Mon, 24 Nov 2003
Element of the Art: Triggers
Here are some thoughts about my topics and exercises for the Master of
Fine Arts in Software
run. They are tentative.
The topics are driven by
a position I take. It is that requirements do
not represent the problem to be solved or the desires of the
customers. Further, designs are not a refinement of the requirements,
for practical purposes. Neither is code. And tests don't represent
Rather, all artifacts (including conversation with domain experts) are
better viewed as "triggers" that cause someone to do something (with varying degrees of
success). Representation and refinement don't enter into it (except in
the sense that we tell stories about them). So both requirements and
system-level tests are ways of provoking programmers to do something
satisfying. And code is something that, when later programmers have
to modify it, triggers them to do it in a more useful or less useful
In practical terms, I am thinking of covering these topics:
- How conversation triggers tests, text, and more conversation
Goal: to increase understanding of, and skill at, interviewing domain
experts and feeding the resulting information into programming.
Exercise: My wife is a large animal veterinarian at Illinois. Their
medical records system is wretched. I told her I wanted to practice
programming by writing a new one (without any expectation that it
would really be used). I'll have a bit of a start on that by the time
of the MFA trial.
She and her graduate students are domain experts. We can interview
them to see what they do and what they want. We can use two variant
interviewing styles: just talking, and talking augmented by writing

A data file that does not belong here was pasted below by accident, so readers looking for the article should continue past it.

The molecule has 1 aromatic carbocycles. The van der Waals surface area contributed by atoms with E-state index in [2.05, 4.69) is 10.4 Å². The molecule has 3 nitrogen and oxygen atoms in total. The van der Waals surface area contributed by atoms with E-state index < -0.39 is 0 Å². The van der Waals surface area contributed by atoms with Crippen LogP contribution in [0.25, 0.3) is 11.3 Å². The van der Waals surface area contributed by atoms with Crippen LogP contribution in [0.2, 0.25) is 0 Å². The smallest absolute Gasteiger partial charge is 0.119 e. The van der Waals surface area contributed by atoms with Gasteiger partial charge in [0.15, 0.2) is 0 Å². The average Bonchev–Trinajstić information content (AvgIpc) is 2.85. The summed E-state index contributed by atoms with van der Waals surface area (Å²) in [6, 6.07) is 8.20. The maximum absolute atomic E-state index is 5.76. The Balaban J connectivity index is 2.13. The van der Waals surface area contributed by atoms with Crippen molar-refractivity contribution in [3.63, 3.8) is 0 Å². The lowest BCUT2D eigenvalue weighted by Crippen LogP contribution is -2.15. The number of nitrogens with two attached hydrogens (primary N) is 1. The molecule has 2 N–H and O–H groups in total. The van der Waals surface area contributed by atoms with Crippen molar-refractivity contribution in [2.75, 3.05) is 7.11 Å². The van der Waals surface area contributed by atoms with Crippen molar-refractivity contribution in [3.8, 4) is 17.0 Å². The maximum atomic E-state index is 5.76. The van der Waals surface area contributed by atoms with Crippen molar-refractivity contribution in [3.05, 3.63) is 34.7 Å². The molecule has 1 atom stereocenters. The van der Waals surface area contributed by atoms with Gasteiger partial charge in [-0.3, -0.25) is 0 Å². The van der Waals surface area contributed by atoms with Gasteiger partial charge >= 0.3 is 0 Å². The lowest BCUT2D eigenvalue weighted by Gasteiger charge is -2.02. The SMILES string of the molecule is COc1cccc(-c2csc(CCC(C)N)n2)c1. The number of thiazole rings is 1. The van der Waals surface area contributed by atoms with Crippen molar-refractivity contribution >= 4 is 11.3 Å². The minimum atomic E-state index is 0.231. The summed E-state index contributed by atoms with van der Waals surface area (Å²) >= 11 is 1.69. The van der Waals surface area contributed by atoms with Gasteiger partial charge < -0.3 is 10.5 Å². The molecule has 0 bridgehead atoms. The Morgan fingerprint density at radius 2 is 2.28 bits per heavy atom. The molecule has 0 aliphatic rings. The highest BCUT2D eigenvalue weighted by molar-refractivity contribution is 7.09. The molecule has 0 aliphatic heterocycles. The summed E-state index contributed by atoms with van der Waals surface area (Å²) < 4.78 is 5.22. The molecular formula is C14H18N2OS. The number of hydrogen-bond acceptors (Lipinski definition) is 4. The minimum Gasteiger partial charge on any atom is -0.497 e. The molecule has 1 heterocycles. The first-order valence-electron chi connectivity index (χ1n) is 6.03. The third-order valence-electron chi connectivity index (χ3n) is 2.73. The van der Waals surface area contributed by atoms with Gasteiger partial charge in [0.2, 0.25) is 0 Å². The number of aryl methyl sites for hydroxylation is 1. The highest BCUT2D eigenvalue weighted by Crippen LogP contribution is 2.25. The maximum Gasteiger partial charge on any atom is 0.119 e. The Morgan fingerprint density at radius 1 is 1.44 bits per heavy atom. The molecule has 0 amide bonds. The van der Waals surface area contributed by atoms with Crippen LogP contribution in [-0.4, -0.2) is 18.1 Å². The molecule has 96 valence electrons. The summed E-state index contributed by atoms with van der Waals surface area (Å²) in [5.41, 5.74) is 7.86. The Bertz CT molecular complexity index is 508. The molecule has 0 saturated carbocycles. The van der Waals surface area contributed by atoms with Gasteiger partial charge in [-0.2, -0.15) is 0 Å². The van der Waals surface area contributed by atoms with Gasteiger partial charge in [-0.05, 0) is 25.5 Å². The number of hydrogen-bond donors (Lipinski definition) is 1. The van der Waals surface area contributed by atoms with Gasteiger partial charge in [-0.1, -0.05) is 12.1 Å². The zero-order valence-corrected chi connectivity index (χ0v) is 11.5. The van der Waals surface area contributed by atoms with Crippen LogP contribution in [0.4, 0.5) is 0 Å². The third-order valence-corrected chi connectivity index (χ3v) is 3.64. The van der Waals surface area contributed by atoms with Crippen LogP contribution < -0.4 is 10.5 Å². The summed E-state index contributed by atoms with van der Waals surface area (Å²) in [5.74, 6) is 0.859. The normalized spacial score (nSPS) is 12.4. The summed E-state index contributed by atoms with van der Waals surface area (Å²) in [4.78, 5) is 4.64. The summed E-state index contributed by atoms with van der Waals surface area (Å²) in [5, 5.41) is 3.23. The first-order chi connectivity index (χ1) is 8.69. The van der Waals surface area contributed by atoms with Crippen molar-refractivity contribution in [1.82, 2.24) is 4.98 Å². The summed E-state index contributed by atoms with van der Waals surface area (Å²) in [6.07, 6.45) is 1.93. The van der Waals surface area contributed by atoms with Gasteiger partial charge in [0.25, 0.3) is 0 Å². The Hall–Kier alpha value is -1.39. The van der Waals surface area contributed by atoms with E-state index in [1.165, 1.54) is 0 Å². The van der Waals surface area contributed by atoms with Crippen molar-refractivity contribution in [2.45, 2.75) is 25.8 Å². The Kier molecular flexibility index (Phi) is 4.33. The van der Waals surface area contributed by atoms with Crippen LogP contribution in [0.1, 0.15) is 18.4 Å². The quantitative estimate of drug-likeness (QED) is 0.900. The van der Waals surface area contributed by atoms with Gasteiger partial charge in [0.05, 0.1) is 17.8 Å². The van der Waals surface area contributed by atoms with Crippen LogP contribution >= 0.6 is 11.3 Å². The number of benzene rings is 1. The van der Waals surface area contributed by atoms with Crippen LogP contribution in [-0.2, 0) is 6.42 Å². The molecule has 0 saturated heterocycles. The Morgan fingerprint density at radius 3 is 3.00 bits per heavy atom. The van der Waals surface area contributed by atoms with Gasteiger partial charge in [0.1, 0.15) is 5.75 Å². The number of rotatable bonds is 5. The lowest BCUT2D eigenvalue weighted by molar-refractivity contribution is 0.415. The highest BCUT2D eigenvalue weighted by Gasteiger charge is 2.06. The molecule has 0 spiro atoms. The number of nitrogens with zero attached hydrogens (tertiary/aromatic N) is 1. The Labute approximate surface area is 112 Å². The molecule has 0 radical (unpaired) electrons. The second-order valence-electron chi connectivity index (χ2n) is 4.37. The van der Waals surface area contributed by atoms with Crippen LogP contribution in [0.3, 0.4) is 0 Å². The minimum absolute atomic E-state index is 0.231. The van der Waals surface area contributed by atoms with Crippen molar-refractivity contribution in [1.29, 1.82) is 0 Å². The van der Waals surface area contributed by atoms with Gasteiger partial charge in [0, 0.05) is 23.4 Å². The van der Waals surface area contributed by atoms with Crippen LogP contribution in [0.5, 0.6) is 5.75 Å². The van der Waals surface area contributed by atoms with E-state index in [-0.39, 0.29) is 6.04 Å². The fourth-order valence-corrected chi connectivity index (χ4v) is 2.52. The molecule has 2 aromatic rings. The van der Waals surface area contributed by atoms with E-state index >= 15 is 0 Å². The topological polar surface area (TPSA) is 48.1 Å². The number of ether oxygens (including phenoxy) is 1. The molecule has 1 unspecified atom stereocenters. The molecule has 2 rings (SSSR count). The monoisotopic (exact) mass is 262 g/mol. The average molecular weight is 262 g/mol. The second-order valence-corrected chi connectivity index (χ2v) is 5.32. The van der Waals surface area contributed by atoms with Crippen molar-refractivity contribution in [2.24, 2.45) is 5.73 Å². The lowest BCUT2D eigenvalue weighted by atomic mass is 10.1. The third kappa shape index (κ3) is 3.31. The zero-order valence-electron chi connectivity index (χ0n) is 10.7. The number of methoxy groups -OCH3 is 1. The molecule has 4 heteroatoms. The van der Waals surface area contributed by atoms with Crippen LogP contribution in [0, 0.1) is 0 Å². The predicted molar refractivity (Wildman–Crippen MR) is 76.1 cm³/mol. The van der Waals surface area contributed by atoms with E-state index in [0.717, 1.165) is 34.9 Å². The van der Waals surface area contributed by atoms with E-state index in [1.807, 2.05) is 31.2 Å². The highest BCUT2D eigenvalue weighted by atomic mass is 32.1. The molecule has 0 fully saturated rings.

tests. (We will compare and contrast the two. We'll also see what
questions arise as interviewers try to explain what they learned to
people not involved in the interviews.) (I'm also hoping to get some
sociology students to watch the interviews and comment on them.)
Thereafter, we will flesh out sets of tests and keep track of
questions that arise. Why didn't they come up earlier? We'll also
think about what's missing from the tests. Is there anything we feel
the need to write down? Why?
Then we'll do some coding. What questions arise?
- The order of coding
Goal: to learn how the order in which tests are developed affects
the final code.
Exercise: Pairs of people will do test-driven development. Each pair
will be given a small set of tests to pass. They're to follow YAGNI,
writing as little code as they can. After the tests pass, they'll come
get a new set of tests, which will (I hope) provoke them to implement
a more elaborate state machine pattern. Iterate several times.
Each pair will get the same set of tests, but in different orders.
After each pair is finished, they'll join up with another finished
pair. First question: how different is the code (and why)? Second
question: were any of the sequences better than the others (and why)?
- Learning from tests
Goal: To learn to write or organize tests so they're more useful to
Exercise: Each person will bring some code+tests that they are
familiar with. They will also bring a set of questions for someone
else to answer about the code. Another person will try to answer the
questions by first looking at or running the tests, then (if
necessary) looking at the code, running it, etc. The two will then
discuss how the tests could have been more informative (new tests?
different organization? better names?)
- How code triggers code readers
Goal: to become more skillful at writing code that targets a
particular kind of reader.
Exercise: We'll begin with a set of code that is stylistically
idiomatic for one audience. Working in pairs, people will identify
what makes it idiomatic and rewrite it to match the expectations of
## Posted at 08:05 in category /misc